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Survey finds Fibromyalgia hurts love life
Wednesday 20 November 2013
Survey Finds Fibromyalgia Hurts Love Life
Forget the roses and the bottle of wine. When it comes to romance, fibromyalgia is a buzz killer.
A new survey of fibromyalgia patients has found that well over half believe that chronic pain has significantly harmed their romantic relationships.
The survey of 1,228 adults in the U.S. who have been diagnosed with fibromyalgia found that pain was having a widespread impact on their social life, home life, work and school attendance, and exercise habits.
Pain also took a big toll on romance. Nearly 70 percent said fibromyalgia pain has affected their physical intimacy with a partner or spouse. And over half (55%) said fibromyalgia had negatively impacted their romantic relationships in some way.
The National Institutes of Health estimates that 5 million Americans suffer from fibromyalgia, a poorly understood disorder characterized by chronic deep tissue pain, fatigue, headaches, depression and lack of sleep.
“Fibromyalgia has long been misunderstood, as it is a complicated disease with many different symptoms, and as a patient, I have understood the importance of differentiating between the symptoms and recognizing the impact that just one symptom – like pain – can have on your life,” said Jan Chambers, president of the National Fibromyalgia & Chronic Pain Association (NFMCPA).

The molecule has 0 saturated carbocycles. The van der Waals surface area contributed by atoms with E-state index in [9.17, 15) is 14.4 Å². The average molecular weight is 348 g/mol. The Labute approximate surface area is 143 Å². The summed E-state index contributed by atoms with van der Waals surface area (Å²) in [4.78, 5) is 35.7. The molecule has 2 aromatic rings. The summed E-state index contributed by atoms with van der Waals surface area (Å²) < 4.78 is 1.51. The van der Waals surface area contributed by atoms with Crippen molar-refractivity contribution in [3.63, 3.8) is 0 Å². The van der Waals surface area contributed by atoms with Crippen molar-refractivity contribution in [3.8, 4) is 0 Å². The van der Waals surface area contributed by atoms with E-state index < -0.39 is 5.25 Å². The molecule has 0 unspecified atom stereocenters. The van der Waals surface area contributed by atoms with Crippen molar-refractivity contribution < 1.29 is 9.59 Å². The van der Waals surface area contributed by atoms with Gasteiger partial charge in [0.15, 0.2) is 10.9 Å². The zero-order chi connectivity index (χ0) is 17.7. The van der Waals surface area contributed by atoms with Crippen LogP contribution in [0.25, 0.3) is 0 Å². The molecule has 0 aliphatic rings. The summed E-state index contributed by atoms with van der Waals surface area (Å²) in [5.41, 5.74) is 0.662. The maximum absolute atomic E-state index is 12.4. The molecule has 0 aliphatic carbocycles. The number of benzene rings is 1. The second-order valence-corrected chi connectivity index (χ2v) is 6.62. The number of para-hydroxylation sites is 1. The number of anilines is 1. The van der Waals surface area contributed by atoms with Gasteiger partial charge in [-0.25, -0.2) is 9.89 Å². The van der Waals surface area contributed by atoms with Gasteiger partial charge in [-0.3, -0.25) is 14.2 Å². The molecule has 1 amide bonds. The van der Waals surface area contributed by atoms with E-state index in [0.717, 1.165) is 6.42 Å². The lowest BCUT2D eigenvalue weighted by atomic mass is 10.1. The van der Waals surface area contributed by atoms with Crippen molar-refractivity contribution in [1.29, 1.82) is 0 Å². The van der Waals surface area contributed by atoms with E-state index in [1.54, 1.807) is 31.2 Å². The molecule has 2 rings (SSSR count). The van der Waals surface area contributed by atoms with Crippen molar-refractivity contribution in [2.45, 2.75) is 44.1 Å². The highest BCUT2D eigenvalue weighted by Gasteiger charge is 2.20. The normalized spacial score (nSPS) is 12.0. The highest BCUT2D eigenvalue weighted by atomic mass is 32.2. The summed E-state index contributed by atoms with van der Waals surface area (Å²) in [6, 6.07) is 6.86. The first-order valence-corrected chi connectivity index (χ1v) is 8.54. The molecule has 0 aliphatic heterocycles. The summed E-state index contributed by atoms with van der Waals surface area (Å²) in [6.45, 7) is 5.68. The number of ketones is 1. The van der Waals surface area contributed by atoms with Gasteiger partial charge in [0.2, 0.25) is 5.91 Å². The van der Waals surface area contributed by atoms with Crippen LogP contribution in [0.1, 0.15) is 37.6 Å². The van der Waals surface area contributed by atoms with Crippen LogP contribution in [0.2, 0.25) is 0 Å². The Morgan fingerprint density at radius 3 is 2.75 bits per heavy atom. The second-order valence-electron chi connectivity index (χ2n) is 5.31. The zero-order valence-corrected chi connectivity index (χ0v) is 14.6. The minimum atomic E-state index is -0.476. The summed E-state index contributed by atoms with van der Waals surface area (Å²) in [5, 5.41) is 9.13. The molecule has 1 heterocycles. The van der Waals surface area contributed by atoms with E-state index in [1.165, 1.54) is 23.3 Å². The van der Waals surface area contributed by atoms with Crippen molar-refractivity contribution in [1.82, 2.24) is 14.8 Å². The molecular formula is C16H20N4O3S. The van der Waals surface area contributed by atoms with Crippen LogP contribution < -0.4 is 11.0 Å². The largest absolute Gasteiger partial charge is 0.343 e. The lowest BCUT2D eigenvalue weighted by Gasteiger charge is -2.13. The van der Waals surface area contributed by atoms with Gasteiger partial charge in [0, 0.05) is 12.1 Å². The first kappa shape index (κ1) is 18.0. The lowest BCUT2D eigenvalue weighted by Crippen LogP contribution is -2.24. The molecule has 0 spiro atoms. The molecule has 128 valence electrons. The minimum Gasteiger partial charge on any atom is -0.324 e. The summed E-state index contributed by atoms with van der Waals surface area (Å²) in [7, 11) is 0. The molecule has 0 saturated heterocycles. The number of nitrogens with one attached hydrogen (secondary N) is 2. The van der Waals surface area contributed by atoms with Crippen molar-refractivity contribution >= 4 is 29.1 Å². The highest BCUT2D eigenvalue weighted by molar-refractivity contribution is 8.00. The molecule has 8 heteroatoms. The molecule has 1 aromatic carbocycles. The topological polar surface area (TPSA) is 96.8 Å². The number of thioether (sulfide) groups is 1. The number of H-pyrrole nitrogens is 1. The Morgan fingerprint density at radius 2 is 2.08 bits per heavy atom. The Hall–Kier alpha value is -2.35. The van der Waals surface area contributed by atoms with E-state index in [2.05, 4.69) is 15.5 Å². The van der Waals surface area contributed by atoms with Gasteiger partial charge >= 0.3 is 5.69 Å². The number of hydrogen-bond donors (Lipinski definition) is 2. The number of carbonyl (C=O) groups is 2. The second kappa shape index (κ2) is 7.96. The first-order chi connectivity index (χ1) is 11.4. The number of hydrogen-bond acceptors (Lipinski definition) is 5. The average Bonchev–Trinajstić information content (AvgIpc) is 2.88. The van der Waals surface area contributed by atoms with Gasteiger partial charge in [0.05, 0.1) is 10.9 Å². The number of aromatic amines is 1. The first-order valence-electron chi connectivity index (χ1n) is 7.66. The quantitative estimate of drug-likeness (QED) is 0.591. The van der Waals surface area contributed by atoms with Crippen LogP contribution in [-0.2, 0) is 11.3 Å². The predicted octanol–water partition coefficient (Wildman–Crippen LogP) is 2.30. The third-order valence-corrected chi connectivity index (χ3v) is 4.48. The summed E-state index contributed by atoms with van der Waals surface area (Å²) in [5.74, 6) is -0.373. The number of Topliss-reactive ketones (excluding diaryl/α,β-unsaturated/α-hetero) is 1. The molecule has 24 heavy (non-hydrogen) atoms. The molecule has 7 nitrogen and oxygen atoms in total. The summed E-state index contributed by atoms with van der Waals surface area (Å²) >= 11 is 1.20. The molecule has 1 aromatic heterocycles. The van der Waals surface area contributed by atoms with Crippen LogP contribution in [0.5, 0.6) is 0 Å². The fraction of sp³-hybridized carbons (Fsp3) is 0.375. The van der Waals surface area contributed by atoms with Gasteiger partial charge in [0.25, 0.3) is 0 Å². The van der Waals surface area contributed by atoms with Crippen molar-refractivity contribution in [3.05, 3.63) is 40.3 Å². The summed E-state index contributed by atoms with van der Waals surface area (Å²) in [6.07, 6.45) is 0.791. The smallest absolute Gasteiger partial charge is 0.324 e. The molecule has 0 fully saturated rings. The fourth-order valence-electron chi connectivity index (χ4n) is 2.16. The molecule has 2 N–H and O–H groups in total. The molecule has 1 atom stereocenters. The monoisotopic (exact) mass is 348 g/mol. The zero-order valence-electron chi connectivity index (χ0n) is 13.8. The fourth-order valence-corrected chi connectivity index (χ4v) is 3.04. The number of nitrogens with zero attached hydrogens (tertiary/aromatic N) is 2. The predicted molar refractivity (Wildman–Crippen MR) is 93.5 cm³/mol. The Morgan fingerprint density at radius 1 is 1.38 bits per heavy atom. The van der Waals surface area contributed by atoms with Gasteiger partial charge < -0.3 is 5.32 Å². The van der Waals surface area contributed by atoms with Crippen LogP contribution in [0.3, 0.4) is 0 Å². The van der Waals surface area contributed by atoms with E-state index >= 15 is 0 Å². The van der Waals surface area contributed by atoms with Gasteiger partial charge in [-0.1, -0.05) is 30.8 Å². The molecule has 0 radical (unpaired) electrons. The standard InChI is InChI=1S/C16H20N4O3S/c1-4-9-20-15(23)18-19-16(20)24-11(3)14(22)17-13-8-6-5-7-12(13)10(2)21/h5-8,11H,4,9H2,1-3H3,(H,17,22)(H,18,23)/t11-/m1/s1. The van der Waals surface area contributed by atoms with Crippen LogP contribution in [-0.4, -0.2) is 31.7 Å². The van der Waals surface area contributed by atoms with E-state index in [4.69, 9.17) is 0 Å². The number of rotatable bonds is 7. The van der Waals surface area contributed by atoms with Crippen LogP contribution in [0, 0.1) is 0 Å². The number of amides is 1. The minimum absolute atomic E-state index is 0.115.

“This survey is important for the fibromyalgia community as it underscores the need for more effective dialogue between patients and their HCPs (health care practitioners), specifically focusing on pain management, including lifestyle changes that can make a difference.”
On average, the survey found that fibromyalgia patients had more bad days than good, with the number of “flare up” days exceeding the good ones in a typical week. Daily activities most affected by fibromyalgia were sleep (71%), exercise (70%) and the ability to do household chores (60%).
Fibromyalgia patients who work missed an average of 3 weeks of work annually (versus only 3 sick days for the average American). They were late for work an additional nine days. About a third said their professional relationships were adversely affected by fibromyalgia.
Other key findings:
Fibromyalgia patients were very proactive about their treatment. Nearly half said they were currently discussing with their health care practitioner ways to improve day-to-day life. And nearly all (97%) had done something to improve their ability to live with pain, including minimizing stressful situations and setting more limits.
The Functioning with Fibro survey was conducted August 9 – 23, 2013, using an email invitation and an online survey.
The above originally appeared here.
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